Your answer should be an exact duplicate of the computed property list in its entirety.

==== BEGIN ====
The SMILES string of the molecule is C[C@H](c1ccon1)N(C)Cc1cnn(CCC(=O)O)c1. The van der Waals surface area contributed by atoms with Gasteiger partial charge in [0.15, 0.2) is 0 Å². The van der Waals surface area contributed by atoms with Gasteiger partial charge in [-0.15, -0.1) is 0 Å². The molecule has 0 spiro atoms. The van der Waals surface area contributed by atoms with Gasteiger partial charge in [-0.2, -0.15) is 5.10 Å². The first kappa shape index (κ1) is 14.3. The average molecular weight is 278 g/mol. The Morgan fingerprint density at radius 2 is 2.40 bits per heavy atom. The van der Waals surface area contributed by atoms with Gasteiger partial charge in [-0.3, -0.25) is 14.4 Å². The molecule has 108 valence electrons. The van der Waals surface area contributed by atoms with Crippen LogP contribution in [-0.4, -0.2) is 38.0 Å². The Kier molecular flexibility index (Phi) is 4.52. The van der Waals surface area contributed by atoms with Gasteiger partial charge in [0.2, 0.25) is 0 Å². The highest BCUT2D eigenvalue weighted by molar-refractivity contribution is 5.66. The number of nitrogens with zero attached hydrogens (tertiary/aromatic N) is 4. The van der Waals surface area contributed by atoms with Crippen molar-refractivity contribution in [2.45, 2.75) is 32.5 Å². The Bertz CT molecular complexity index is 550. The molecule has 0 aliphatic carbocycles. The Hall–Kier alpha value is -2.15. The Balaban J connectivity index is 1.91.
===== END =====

The SMILES string of the molecule is C[C@H](c1ccon1)N(C)Cc1cnn(CCC(=O)O)c1. The van der Waals surface area contributed by atoms with Gasteiger partial charge in [0.15, 0.2) is 0 Å². The van der Waals surface area contributed by atoms with Gasteiger partial charge in [-0.15, -0.1) is 0 Å². The molecule has 0 spiro atoms. The van der Waals surface area contributed by atoms with Gasteiger partial charge in [-0.2, -0.15) is 5.10 Å². The first kappa shape index (κ1) is 14.3. The average molecular weight is 278 g/mol. The Morgan fingerprint density at radius 2 is 2.40 bits per heavy atom. The van der Waals surface area contributed by atoms with Gasteiger partial charge in [-0.3, -0.25) is 14.4 Å². The molecule has 108 valence electrons. The van der Waals surface area contributed by atoms with Crippen LogP contribution in [-0.4, -0.2) is 38.0 Å². The Kier molecular flexibility index (Phi) is 4.52. The van der Waals surface area contributed by atoms with Gasteiger partial charge in [0.2, 0.25) is 0 Å². The highest BCUT2D eigenvalue weighted by molar-refractivity contribution is 5.66. The number of nitrogens with zero attached hydrogens (tertiary/aromatic N) is 4. The van der Waals surface area contributed by atoms with Crippen molar-refractivity contribution in [2.45, 2.75) is 32.5 Å². The Bertz CT molecular complexity index is 550. The molecule has 0 aliphatic carbocycles. The Hall–Kier alpha value is -2.15. The Balaban J connectivity index is 1.91.